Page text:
June 2013
Volume 54, Issue 15
Free
ARVO Annual Meeting Abstract  |   June 2013
Characterizing foveal specialization in albinism using AOSLO and SD-OCT
Author Affiliations & Notes
  • Melissa Wilk
    Cell Biology, Neurobiology, & Anatomy, Medical College of Wisconsin, Milwaukee, WI
  • John McAllister
    Ophthalmology, Medical College of Wisconsin, Milwaukee, WI
  • Teresa Patitucci
    Cell Biology, Neurobiology, & Anatomy, Medical College of Wisconsin, Milwaukee, WI
  • Adam Dubis
    Ophthalmology, Duke University Eye Center, Durham, NC
  • Kimberly Stepien
    Ophthalmology, Medical College of Wisconsin, Milwaukee, WI
  • William Wirostko
    Ophthalmology, Medical College of Wisconsin, Milwaukee, WI
  • Deborah Costakos
    Ophthalmology, Medical College of Wisconsin, Milwaukee, WI
  • C Summers
    Ophthalmology, University of Minnesota, Minneapolis, MN
  • Murray Brilliant
    Center for Human Genetics, Marshfield Clinic, Marshfield, WI
  • Joseph Carroll
    Cell Biology, Neurobiology, & Anatomy, Medical College of Wisconsin, Milwaukee, WI
    Ophthalmology, Medical College of Wisconsin, Milwaukee, WI
  • Footnotes
    Commercial Relationships Melissa Wilk, None; John McAllister, None; Teresa Patitucci, None; Adam Dubis, None; Kimberly Stepien, None; William Wirostko, None; Deborah Costakos, None; C Summers, Clarion Healthcare, LLC (C); Murray Brilliant, None; Joseph Carroll, Imagine Eyes, Inc. (S)
  • Footnotes
    Support None
Investigative Ophthalmology & Visual Science June 2013, Vol.54, 1509. doi:
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      Melissa Wilk, John McAllister, Teresa Patitucci, Adam Dubis, Kimberly Stepien, William Wirostko, Deborah Costakos, C Summers, Murray Brilliant, Joseph Carroll; Characterizing foveal specialization in albinism using AOSLO and SD-OCT. Invest. Ophthalmol. Vis. Sci. 2013;54(15):1509.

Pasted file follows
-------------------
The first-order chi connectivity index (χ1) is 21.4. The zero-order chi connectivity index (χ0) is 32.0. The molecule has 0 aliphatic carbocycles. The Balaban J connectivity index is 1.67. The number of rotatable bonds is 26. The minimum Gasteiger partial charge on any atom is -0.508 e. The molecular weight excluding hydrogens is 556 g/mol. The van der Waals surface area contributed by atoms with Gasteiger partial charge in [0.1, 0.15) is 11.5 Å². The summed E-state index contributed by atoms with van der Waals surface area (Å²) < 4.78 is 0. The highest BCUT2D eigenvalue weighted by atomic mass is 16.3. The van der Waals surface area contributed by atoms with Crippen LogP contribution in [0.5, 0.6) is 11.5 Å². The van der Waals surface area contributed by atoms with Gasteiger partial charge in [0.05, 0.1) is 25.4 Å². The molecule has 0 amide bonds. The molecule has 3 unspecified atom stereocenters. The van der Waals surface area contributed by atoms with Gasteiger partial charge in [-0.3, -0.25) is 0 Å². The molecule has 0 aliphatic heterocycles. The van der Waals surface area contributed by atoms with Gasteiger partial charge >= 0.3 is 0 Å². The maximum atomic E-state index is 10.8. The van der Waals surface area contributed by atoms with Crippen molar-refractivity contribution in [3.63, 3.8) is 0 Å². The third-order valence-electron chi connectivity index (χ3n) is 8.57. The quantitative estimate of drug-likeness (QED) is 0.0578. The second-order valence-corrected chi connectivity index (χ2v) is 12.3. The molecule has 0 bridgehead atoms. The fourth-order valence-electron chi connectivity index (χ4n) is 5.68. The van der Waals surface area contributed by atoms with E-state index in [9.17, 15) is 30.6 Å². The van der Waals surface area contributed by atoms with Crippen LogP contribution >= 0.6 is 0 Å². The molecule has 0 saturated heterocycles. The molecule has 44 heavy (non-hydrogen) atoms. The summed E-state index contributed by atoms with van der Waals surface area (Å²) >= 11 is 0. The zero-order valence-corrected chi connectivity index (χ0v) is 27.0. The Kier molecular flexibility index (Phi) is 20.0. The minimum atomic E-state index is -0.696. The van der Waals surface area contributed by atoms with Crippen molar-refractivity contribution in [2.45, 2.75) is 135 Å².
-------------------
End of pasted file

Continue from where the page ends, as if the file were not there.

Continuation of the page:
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      © ARVO (1962-2015); The Authors (2016-present)

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Abstract

Purpose: Albinism is commonly associated with foveal hypoplasia, though intersubject variability is becoming appreciated. Here we sought to further quantify the variability in foveal specialization in albinism using two high-resolution imaging modalities, SD-OCT and adaptive optics scanning light ophthalmoscopy (AOSLO).

Methods: Thirty-two subjects with clinical diagnosis of albinism were recruited. DNA was extracted from blood or saliva samples from 15 subjects and examined for mutations in GPR143, TYR, OCA2, and SLC45A2. Volumetric and linear SD-OCT images of the macula were obtained, and custom Matlab software was used to derive estimates of foveal pit depth, diameter, slope, and volume. Inner segment (IS) and outer segment (OS) lengths were determined using manual segmentation of the SD-OCT line scans. Five subjects were also imaged using AOSLO, and cone density was measured using a semi-automated cone counting software.

Results: We were able to determine mutations in 10 of the subjects. While most subjects lack complete foveal excavation, 2 subjects had foveae with near normal morphology. Analysis of SD-OCT line scans in several subjects revealed a fifth distinct hyperreflective band in the outer retina that was not visible in any of the normal subjects analyzed. There was variation in the lengthening of the OS, with many subjects falling within the normal range. Despite the absence of a fully developed pit, foveal cone density ranged from 82,111 - 122,415 cones/mm2 (average = 93,385 cones/mm2; normal cone density ranges from 98,200 - 324,100 cones/mm2).

Conclusions: Our observation of normal cone packing in the absence of a foveal pit supports the idea that a pit is not required for cone packing to occur. Additional metrics of foveal specialization (IS and OS length, foveal pit morphology) in these subjects are diverse and can overlap with normal values. It remains unclear whether retinal anatomy correlates with genotype or visual function, though the ability to quantify foveal specialization non-invasively provides a mechanism with which to address this issue.

Keywords: 585 macula/fovea • 689 retina: distal (photoreceptors, horizontal cells, bipolar cells) • 648 photoreceptors  
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